I’ve been thinking recently about how tech-enabled peace initiatives can shift the balance of power and result in alternative infrastructures for peace.
It seems to me that the proliferation of accessible technology makes it easier to innovate from the ground up.
I don’t just mean new platforms or apps, but building social and organizational forms that enable small groups of local innovators to have a big impact on broad social problems.
If that’s all sounding too abstract, let me introduce you to the innovators I’ve had the pleasure of working with last week – and who are the start of an alternative infrastructure for peace in Cyprus and its region.
The mahallae challenge winners
The winners are doing very different things. What ties them together is that each is challenging traditional ways of engaging people in civic issues, and in this challenge, finding new paths to build peace.
What’s so appealing about these five teams is that they really are coming from the bottom up – understanding what people in their communities feel and need, and building from that.
And if it’s all about grassroots solutions, then we figured we should also be grassroots about the design process.
So I ran a workshop that walked through a process of user-centered design from idea to product.
At the start of the workshop, I introduced four things for the teams to bear in mind:
- Put the user first
- Prototype and test
- Build and iterate
- Remember that your users are your story and understand outreach as community building.
We then spent two days unpacking these concepts. Here are a few examples of what emerged.
WE-ME makes the client the designer
One early exercise for the teams was to come up with user personas that would help them understand how users behave within a certain social context, cultural environment, and technological availability.
The teams would then keep these personas in mind throughout the design process. The WE-ME team went further: Instead of project managers, they sent two potential platform users who spent two days in the driver’s seat, designing a programme they would actually like to use.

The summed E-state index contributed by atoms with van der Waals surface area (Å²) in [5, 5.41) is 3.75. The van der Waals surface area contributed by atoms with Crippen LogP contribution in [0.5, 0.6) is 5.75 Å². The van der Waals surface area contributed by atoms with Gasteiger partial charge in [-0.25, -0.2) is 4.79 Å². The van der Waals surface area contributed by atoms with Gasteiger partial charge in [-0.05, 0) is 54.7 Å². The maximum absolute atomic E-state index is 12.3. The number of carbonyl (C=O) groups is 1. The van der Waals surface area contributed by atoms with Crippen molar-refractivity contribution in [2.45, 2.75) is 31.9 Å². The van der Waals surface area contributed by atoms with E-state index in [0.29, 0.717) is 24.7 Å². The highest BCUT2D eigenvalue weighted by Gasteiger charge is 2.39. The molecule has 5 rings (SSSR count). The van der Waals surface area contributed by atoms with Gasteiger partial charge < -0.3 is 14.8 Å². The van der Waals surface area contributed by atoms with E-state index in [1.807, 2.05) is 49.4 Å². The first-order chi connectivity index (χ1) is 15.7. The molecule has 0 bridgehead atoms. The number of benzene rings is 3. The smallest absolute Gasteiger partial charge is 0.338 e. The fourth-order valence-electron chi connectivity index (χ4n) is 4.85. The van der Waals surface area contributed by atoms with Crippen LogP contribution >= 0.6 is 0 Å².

YuBiz gets the best testers for its prototype
We did two rounds of rapid prototyping to get the teams used to getting down to concrete ideas early.
We then paired up into groups to test them on each other. YuBiz showed their first prototype with WeMe acting out a scenario of two young women looking for jobs.
They got a stronger reaction than they perhaps expected, some pushback in critical areas and a view from just the kind of young people they are hoping to attract as users.
i-Vee is serious about iterating
The process of building and iterating should continue long after the workshop. It’s a good way to spark creativity and avoid getting stuck early on.
The i-Vee team had trouble prototyping initially but once they started it was hard to stop them. Over the course of two days the game really evolved into a full concept, with complex mechanics and a great potential for expansion.
The Socialholic Typwriter understands that their users are their story
The final concept we used to guide the workshop was the most slippery. What does it really mean to say that your users are your story?
The users of The Sociaholic Typewriter are already the story of the project, and we learned from them that this can be a great way to find new approaches.
Hands on Famagusta uses outreach as community building
Towards the end of the workshop, we talked about the importance of outreach – to partners, critics, and users.
The message that most resonated with the teams was to understand outreach as community building, and there’s no team better to illustrate this than Hands on Famagusta.
The team has already built a network of volunteers to help them map – block by block, and in the sweltering heat – the entire city of Famagusta.
This community brings to life what Hands on Famagusta is trying to do: to disrupt a top-down decision-making process and force authorities to take into account views coming from the bottom up about how to handle a divided region.
The mess of innovation
It’s been a fantastic, exhausting and *messy* few days – take a look at the video below for a taste of what it looked like.
I can’t wait to see where these teams go and how they continue to contribute to a new way of building civic engagement and peace.
* This was adapated from a post originally published on Let Them Talk